In this section you can see all the wiring in detail. We will later only explain which electronic parts we connect. So regard this picture if you want to know how to connect one of the sensors or the motor drivers.
We also attached the sketch as pdf file to give you a more detailed look.
Step 4: Prepare the Hardware - gears and floor box
As our project is very unique we decided to laser and mill some things on our own:
4.1) make annular gears and gearwheels:
Take the Plexiglas to your laser cutter and make three annular gears which will end up in the top panel of the floor box and three gearwheels for the stepper motors. (see the file 'laser template')
4.2) prepare the "floor box":
4.2.1 top panel of the "floor box":
Next you need to mill three notches into the top panel so you cant see the annular gears from the front side. In the center of the notches you should leave some wood so the ball-bearing will stay there. (see the file 'milling template')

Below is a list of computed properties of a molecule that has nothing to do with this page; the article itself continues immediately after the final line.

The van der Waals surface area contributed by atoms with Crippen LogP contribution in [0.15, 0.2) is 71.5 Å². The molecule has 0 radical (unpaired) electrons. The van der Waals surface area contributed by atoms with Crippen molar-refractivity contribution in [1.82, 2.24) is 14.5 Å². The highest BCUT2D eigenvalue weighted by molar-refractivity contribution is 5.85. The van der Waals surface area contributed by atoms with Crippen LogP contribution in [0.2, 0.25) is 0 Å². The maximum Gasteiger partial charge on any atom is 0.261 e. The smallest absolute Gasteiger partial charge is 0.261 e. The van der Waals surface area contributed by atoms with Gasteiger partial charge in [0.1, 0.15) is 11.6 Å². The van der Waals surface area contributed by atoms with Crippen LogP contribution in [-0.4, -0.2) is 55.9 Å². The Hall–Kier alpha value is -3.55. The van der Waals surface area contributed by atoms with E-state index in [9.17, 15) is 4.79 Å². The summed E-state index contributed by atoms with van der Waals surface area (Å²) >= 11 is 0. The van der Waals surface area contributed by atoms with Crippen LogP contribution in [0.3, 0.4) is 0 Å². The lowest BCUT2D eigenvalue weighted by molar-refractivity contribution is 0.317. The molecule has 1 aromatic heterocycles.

Afterwards drill 9mm ø holes into the center of the notches so we can put cables through this axis. And you need to drill the holes for the reed contacts. We got another template for that. (drilling template top panel floorbox)
4.2.2 front panel of the "floor box":
We decided to mount the electronics (except the moisture sensors and the motors) into the "floor box". The front panel will hide the ugly electrical things and will let in air to the dust sensor and the light of RGB-LED out. Use the 5mm MDF 525mm x 40mm from the components list and drill a hole into it. Then mill a square on the right edge into it. That's how we get an even front surface although we are mounting the luminosity sensor onto the front.
4.2.3 back panel of the "floor box":
Here you only needed to drill one hole to be able to put the wires for the DC connector through.
Step 5: Prepare the Hardware - turning prisms, rotation axis and back/top panels
5.1) prepare the three turning elements: